Under the pump of a diode laser at 790 nm, self-pulsing phenomena of ~2 μm Tm3+-doped fiber lasers are investigated.
Laser cavity configuration is changed by using different output-coupling mirrors. When the polished fiber-end (Fresnel
reflection) is used as the output coupler, the cavity is dubbed as "bad" cavity. With this "bad" cavity, regular laser pulse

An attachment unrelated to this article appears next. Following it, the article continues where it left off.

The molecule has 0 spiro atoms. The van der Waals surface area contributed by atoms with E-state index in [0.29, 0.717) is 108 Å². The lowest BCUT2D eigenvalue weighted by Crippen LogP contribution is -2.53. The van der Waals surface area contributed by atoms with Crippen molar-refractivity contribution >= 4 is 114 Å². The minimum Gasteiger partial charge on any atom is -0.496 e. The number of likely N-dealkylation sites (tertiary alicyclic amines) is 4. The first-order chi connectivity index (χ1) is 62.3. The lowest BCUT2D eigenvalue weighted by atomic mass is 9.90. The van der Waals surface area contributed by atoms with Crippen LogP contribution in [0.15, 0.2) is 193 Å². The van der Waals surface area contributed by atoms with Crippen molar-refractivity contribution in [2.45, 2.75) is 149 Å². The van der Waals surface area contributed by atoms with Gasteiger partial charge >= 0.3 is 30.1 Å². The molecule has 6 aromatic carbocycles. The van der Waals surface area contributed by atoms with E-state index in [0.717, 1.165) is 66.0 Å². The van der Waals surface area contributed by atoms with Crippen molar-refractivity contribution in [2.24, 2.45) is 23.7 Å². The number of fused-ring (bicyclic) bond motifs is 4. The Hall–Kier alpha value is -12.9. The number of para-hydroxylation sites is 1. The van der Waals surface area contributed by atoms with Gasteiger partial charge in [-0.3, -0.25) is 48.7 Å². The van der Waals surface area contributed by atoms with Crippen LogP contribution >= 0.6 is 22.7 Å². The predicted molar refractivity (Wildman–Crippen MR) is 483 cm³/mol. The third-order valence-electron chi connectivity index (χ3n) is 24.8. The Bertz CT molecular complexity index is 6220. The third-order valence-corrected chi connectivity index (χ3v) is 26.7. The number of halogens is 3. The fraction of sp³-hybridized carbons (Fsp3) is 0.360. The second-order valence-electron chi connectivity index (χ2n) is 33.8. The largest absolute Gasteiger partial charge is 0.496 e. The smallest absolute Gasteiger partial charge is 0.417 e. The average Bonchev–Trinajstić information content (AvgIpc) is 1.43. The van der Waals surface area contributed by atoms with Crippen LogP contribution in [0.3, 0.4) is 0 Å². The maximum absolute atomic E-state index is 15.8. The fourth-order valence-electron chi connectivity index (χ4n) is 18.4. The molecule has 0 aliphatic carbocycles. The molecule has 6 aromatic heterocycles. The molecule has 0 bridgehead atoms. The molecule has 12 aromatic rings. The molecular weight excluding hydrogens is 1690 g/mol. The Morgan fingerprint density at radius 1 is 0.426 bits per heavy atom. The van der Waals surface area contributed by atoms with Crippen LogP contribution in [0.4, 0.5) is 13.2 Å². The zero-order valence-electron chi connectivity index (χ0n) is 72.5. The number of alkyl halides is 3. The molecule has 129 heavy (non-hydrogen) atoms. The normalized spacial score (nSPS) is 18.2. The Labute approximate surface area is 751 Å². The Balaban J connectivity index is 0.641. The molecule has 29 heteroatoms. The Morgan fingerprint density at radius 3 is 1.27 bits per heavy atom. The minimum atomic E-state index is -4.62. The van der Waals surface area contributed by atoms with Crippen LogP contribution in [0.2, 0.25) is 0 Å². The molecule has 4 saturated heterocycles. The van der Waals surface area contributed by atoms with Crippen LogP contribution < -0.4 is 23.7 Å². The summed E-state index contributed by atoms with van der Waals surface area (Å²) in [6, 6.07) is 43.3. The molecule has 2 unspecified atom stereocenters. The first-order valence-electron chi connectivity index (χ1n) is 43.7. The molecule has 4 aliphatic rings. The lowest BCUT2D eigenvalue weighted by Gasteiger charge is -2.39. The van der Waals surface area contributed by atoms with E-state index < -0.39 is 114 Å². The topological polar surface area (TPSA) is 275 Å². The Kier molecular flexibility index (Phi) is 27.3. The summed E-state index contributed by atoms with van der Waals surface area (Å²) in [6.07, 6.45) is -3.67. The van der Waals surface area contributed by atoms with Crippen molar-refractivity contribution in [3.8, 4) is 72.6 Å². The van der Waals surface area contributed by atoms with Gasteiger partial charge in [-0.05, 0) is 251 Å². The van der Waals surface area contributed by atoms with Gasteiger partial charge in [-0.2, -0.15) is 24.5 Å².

trains can be obtained near threshold pump level. The pulse width and repetition rate are several micro seconds and several kilohertz, respectively. At higher pump levels, the regular pulse-train shape is broken, and some random pulses occur. At the same time, similar mode-locking phenomenon can be observed. When the output coupler is changed to a T=10% (at 2μm) mirror, regular laser pulse train still can be observed near threshold pump. However, a slight increase of pump leads to randomization of the pulse train. Similar mode-locking phenomenon was not observed with this kind of cavity. When the output coupling is decreased to T=5%, even near the pump threshold, regular pulse train can not be achieved. With increased pump powers, laser output changes from pulse state to continuous wave. Based on the experimental results, a theoretical model is proposed and the origin of self-pulsing is discussed.